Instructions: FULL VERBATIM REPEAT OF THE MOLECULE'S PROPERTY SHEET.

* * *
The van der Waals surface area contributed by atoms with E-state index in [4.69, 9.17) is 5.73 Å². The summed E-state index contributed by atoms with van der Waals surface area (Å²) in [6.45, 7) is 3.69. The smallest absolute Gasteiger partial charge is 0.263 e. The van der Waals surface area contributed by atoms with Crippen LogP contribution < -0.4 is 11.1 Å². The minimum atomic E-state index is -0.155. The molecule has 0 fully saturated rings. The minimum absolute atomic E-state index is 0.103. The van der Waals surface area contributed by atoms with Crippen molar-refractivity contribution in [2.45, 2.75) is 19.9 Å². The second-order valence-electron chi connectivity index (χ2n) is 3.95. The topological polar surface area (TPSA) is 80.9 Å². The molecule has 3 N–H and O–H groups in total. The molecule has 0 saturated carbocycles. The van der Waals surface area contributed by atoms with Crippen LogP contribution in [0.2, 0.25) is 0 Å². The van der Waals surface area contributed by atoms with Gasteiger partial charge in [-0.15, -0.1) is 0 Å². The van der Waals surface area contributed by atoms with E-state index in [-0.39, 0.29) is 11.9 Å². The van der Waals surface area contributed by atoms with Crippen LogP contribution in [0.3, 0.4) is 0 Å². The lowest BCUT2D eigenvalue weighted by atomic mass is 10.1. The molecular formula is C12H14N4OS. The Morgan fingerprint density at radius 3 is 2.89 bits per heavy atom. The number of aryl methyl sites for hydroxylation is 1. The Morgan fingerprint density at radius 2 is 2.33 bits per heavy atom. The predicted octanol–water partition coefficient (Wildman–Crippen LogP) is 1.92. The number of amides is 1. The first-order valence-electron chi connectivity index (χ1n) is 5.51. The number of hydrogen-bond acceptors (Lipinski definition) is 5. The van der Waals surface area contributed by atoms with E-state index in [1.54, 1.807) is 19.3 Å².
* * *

The van der Waals surface area contributed by atoms with E-state index in [4.69, 9.17) is 5.73 Å². The summed E-state index contributed by atoms with van der Waals surface area (Å²) in [6.45, 7) is 3.69. The smallest absolute Gasteiger partial charge is 0.263 e. The van der Waals surface area contributed by atoms with Crippen LogP contribution < -0.4 is 11.1 Å². The minimum atomic E-state index is -0.155. The molecule has 0 fully saturated rings. The minimum absolute atomic E-state index is 0.103. The van der Waals surface area contributed by atoms with Crippen molar-refractivity contribution in [2.45, 2.75) is 19.9 Å². The second-order valence-electron chi connectivity index (χ2n) is 3.95. The topological polar surface area (TPSA) is 80.9 Å². The molecule has 3 N–H and O–H groups in total. The molecule has 0 saturated carbocycles. The van der Waals surface area contributed by atoms with Crippen LogP contribution in [0.2, 0.25) is 0 Å². The van der Waals surface area contributed by atoms with Gasteiger partial charge in [-0.15, -0.1) is 0 Å². The van der Waals surface area contributed by atoms with E-state index in [-0.39, 0.29) is 11.9 Å². The van der Waals surface area contributed by atoms with Crippen LogP contribution in [0.3, 0.4) is 0 Å². The lowest BCUT2D eigenvalue weighted by atomic mass is 10.1. The molecular formula is C12H14N4OS. The Morgan fingerprint density at radius 3 is 2.89 bits per heavy atom. The number of aryl methyl sites for hydroxylation is 1. The Morgan fingerprint density at radius 2 is 2.33 bits per heavy atom. The predicted octanol–water partition coefficient (Wildman–Crippen LogP) is 1.92. The number of amides is 1. The first-order valence-electron chi connectivity index (χ1n) is 5.51. The number of hydrogen-bond acceptors (Lipinski definition) is 5. The van der Waals surface area contributed by atoms with E-state index in [1.54, 1.807) is 19.3 Å².